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Silly Songs, Fun Activities Lead to Reading Success in Young Learners

Have you ever had a silly children’s song stuck in your head?  While they can be completely irksome to adults and often are the most insidious of earworms, many of them actually serve an important purpose for our littlest learners.

I like to eat, eat, eat, apples and bananas!

I like to ate, ate, ate, ay-ples and bay-nay-nays!

I like to eat, eat, eat, eeples and bee-nee-nees!

I like to ite, ite, ite, eye-ples and bi-nye-nyes!

I like to oat, oat, oat, oh-ples and bo-no-nos!

In this example, students aren’t just singing about eating a healthy snack, they’re actually practicing an important skill called phonemic awareness — the ability to hear, identify, and manipulate the individual sounds that make up words.  Phonemic awareness is a subskill of phonological awareness, which is the ability to hear, identify and manipulate sounds and chunks of sounds in words.  In the song, the students are changing the individual vowel sounds in the words eat, apples, and bananas.

There’s a good reason why parents should tolerate and even encourage this type of activity in their young learners, from preschool to first grade. Research indicates that students who have strong phonological awareness (and therefore, phonemic awareness) are less likely to struggle with learning to read.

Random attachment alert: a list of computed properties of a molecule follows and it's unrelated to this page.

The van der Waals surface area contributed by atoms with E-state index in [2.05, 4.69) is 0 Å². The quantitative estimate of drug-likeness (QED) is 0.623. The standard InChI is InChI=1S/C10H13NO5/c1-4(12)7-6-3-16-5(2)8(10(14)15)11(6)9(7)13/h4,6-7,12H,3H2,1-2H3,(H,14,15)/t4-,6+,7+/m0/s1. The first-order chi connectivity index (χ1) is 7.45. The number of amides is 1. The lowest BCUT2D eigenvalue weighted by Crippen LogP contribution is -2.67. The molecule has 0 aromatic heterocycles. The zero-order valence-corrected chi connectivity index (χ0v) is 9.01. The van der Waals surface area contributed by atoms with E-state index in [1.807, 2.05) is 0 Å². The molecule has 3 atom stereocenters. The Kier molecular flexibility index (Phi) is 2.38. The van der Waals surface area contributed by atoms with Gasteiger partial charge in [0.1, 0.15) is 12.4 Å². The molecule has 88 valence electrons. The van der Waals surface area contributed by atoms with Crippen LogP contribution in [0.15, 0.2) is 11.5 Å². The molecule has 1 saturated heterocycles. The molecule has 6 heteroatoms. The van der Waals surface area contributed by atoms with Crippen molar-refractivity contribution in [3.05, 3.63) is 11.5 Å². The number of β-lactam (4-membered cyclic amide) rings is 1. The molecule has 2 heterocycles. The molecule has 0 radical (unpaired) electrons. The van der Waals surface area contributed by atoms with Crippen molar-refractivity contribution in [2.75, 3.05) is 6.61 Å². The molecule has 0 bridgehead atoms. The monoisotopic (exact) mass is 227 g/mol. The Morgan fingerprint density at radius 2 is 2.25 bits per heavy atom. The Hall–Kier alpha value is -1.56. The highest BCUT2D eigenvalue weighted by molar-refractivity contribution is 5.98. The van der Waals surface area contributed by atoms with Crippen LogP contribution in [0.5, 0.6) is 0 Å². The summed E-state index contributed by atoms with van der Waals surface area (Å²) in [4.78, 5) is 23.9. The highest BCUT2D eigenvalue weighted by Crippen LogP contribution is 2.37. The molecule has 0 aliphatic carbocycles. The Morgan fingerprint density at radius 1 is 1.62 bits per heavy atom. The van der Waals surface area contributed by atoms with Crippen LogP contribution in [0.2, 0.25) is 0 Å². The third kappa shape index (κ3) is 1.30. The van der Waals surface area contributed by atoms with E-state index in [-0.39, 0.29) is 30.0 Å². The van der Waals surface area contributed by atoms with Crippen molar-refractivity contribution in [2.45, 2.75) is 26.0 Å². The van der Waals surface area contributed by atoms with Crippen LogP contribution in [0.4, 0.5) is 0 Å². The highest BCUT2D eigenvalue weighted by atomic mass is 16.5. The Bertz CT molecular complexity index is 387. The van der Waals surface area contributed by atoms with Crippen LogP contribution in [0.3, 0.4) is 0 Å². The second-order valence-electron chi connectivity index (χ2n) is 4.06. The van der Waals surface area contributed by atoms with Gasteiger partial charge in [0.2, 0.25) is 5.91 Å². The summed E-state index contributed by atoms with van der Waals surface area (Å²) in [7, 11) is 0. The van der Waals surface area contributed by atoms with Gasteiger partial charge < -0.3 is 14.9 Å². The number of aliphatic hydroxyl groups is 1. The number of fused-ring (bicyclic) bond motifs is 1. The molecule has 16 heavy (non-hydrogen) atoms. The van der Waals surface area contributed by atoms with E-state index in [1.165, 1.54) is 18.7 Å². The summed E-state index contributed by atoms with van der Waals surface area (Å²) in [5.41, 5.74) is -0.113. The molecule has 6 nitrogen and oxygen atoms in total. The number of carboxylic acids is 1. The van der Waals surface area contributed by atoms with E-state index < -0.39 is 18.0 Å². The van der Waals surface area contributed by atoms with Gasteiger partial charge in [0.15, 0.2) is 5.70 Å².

So, back to the song, students who are changing the short a in apples to a long o sound are demonstrating phonemic awareness. And the song helped them to do that.

Sounds, Words and Reading

Identifying rhyming words, counting syllables, changing the first sound of a word to make a new word are all examples of phonological awareness.

For instance, students who can answer the following questions are demonstrating phonemic awareness:

  • Say the word dog. What is the first sound in dog?
  • What is the middle sound in dog?
  • What is the last sound in dog?
  • Change the middle sound to ug, and what is the new word?

Here’s another activity:

  • Say the words dog, frog, cat, and hog. Which word doesn’t belong?
  • Put the words butter and fly together- what’s the new word?
  • How many syllables are in the word refrigerator?
  • What is the first sound in the word bread?
  • How many sounds are in the word fish?


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Kristen Kinney-Haines

Kristen Kinney-Haines is director of primary literacy for K12. She has worked with the company's Phonics and Language Arts programs since 2001. Dr. Kinney-Haines is responsible for the creation and development of MARK12 Reading, K12's first remedial product, as well the second generation of K-2 Language Arts and Phonics. Previously, she taught kindergarten and first grade in Upstate New York and Special Education in Northern Virginia. Dr. Kinney-Haines holds a bachelor of science degree in Education from the State University of New York at Geneseo, a master's degree in Reading from Nazareth College, and a doctorate of education in Curriculum and Instruction from The George Washington University.

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